Murphy's Law: Ten Is The Magic Number


July 24, 2012: Why does the U.S. Air Force seek to give all its fighter pilots ten very realistic combat training sorties (taking off, carrying out a mission, and landing)? That's because studies of thousands of fighter pilots has found that those who survive ten combat sorties are much more likely to continue surviving and have a good chance of becoming an ace (five or more aircraft shot down). Creating realistic training sorties has been difficult because you are never sure who you will have to fight. But since the 1970s, the U.S. military has been a believer in the "ten sortie rule."

The research that led to the ten-sortie-rule turned up all sorts of interesting, and sometimes useful, information. For example, it was found that some 80 percent of pilots killed in combat never knew that they were a target until the attacker opened fire. Interviews with foreign (especially Japanese and German) pilots showed that this was common and most of the victims were pilots with few combat sorties to their credit. All this led to discovering the concept of maintaining situational awareness (knowing exactly where you are and where everyone else is).

Probably one of the most valuable tools for maintaining situational awareness was JTIDS (Joint Tactical Information Data System). Development of this system began 30 years ago and mature examples of the technology only began showing up in the last decade. JTIDS is a datalink that gives the pilot complete and real-time situation report, showing what other pilots (and planes like the E-3) are seeing. Pilots who tested JTIDS reported drastic increases in their situational awareness. For example, in most cases pilots with JTIDS had a 4-to-1 kill ratio in their favor against pilots without JTIDS.

And then there's the mystery of what makes an ace. Since World War I (1914-18) researchers have been seeking to discover why some fighter pilots are aces while most (about 95 percent) are not. More recently there were studies that detected unique difference in brain activity among fighter pilots. But little research has been possible on aces themselves because there are no more of them on active duty. Still, the research continues, as success in this area would make it possible to more efficiently recruit superior fighter pilots and train them faster and more effectively.

In some ways the brain scan studies have confirmed some of the earlier work in this area. For example, studies have long sought to find common factors among aces. For World War I aces it was found that aces tended to be very accurate shooters, even if they were sometimes lousy pilots. World War II research found some similarities in eye color and the gender of children and an apparent ability to quickly size up any situation (situational awareness). Further research confirmed that aces were quick thinkers, who were better able to figure out where they were. But it was observed that these qualities were common in all who were more successful in combat, be it as tank crews, infantrymen, commanders on warships, or team athletes (football, basketball, hockey, and so on). But fighter pilots were individuals that fought in a way where it was easier to measure success and recognize those who were superior.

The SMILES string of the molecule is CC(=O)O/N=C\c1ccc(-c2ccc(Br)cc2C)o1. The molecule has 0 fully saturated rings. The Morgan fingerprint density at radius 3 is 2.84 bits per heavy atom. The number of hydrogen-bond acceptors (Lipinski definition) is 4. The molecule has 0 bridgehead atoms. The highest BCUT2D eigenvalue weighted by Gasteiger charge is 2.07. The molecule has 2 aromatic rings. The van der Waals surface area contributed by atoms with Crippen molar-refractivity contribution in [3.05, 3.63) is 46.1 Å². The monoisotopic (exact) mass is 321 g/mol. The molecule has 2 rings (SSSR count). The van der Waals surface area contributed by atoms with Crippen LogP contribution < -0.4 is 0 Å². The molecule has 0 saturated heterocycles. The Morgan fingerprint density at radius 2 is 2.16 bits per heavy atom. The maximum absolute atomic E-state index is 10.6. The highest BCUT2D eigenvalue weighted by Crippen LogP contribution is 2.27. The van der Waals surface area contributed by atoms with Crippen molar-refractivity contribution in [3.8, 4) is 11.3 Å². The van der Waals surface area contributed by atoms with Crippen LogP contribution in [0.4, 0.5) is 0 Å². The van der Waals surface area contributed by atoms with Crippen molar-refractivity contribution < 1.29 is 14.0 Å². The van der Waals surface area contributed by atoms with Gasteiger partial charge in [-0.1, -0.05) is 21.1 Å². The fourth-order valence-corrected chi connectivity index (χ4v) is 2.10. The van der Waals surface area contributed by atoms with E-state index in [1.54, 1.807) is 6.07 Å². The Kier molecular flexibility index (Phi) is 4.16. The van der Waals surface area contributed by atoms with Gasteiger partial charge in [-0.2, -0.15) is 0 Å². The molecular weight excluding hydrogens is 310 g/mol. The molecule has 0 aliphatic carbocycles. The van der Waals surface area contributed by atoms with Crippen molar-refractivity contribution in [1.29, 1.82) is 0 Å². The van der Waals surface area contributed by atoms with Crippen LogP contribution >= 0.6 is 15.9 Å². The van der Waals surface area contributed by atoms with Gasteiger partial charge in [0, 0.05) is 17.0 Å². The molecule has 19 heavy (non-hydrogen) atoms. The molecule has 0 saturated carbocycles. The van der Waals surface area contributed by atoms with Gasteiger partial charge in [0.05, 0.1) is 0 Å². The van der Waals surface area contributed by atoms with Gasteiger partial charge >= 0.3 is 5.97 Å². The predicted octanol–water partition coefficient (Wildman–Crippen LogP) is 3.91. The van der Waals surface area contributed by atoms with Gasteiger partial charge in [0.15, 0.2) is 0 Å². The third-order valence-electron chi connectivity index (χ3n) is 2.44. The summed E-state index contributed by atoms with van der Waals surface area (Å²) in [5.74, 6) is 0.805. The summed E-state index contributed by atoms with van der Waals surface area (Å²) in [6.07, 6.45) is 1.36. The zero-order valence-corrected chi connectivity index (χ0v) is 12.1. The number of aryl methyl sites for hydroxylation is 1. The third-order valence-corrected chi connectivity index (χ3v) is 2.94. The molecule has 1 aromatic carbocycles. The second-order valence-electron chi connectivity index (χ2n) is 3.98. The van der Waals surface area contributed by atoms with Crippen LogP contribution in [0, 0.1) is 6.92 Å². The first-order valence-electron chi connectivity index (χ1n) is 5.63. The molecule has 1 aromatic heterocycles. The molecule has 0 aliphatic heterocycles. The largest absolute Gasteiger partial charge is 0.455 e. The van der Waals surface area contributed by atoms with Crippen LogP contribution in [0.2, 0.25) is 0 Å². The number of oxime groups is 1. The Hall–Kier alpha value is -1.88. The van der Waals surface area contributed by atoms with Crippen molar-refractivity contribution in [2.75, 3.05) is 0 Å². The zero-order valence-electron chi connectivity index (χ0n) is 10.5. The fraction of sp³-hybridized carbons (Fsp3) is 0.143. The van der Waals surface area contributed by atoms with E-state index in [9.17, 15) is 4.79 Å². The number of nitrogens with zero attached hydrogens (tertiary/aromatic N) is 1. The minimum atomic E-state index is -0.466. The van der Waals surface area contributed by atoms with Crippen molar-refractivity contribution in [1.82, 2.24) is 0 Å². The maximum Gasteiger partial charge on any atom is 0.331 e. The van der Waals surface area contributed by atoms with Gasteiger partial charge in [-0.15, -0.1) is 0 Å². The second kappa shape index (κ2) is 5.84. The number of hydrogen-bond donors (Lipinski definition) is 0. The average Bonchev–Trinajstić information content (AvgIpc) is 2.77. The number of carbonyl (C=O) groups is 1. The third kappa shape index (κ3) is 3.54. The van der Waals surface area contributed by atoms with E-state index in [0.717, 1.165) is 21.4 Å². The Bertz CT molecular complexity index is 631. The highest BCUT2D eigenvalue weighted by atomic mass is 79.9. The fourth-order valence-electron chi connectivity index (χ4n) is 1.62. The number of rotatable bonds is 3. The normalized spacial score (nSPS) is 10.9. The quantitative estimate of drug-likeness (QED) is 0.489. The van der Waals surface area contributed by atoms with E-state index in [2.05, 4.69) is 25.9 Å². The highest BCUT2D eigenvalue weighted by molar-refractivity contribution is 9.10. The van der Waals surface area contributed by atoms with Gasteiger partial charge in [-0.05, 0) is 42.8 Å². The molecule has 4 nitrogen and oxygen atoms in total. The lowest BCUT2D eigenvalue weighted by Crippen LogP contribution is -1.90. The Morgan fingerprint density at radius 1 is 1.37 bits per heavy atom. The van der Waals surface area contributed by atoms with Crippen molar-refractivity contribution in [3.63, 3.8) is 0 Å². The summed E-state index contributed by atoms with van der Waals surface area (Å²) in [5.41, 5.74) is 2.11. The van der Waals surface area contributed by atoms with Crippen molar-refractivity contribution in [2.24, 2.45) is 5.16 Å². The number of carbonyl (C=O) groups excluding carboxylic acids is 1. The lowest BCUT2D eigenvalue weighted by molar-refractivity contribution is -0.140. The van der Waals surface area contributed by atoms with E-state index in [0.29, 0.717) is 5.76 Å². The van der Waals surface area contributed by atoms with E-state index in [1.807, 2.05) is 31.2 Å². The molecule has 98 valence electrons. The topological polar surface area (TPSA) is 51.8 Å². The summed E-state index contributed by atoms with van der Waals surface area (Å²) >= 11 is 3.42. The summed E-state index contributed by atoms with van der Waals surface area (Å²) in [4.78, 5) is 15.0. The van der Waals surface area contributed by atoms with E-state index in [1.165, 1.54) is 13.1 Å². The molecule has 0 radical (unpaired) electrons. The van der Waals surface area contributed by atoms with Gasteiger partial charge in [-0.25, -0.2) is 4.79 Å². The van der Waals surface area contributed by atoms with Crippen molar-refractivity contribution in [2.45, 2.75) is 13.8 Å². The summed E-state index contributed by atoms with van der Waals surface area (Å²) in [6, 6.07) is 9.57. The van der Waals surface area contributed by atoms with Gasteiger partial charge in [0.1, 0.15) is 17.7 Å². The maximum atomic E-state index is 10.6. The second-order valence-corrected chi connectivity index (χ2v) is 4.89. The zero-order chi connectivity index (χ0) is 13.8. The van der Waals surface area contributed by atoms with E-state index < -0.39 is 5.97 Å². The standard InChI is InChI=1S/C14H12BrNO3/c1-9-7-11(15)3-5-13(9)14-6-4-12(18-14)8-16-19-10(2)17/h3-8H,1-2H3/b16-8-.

Meanwhile, in the last half century only three U.S. Air Force pilots have become aces. There may never be any more aces. In nearly a century of operations only 816 American air force fighter pilots have become aces. Most (87 percent) of those were in World War II. There were 39 aces in the Korean War and only three during the Vietnam war. In the last two decades no fighter pilots have scored four or more victories.

Since World War II, the U.S. Air Force, along with American naval aviation, has become the dominant air power on the planet. Moreover, the availability of nuclear weapons has restrained the major world powers from fighting each other directly. So the only wars are between second and third rate proxies, who face American fighter pilots. These smaller nations tend to see their air forces destroyed on the ground, or have too few aircraft in the air to allow American pilots to become aces. The biggest threat to American pilots is anti-aircraft fire, either bullets or missiles.

The future of air combat is in unmanned aircraft, including robotic fighters that no human pilot could overcome. This is because the unmanned aircraft can undertake maneuvers that the human body cannot handle. Too tight a turn at too high a speed causes human pilots to black out. Robotic aircraft do not have this problem. Moreover, a robotic aircraft would be run by software that could possess a better degree of “situational awareness” than any human pilot. This isn’t science fiction, as many current warplanes have numerous functions run by computers. This is often done because a human simply could not make flight decisions, and execute them, fast enough to prevent the aircraft from crashing. Braking systems on many automobiles use the same technology. It’s not a revolution in technology that is creating the robotic fighter but an evolution. The ace is becoming extinct. But the essence of what makes a pilot an ace is still subject to capture, so that it can be incorporated in the software that will act as future combat pilots.




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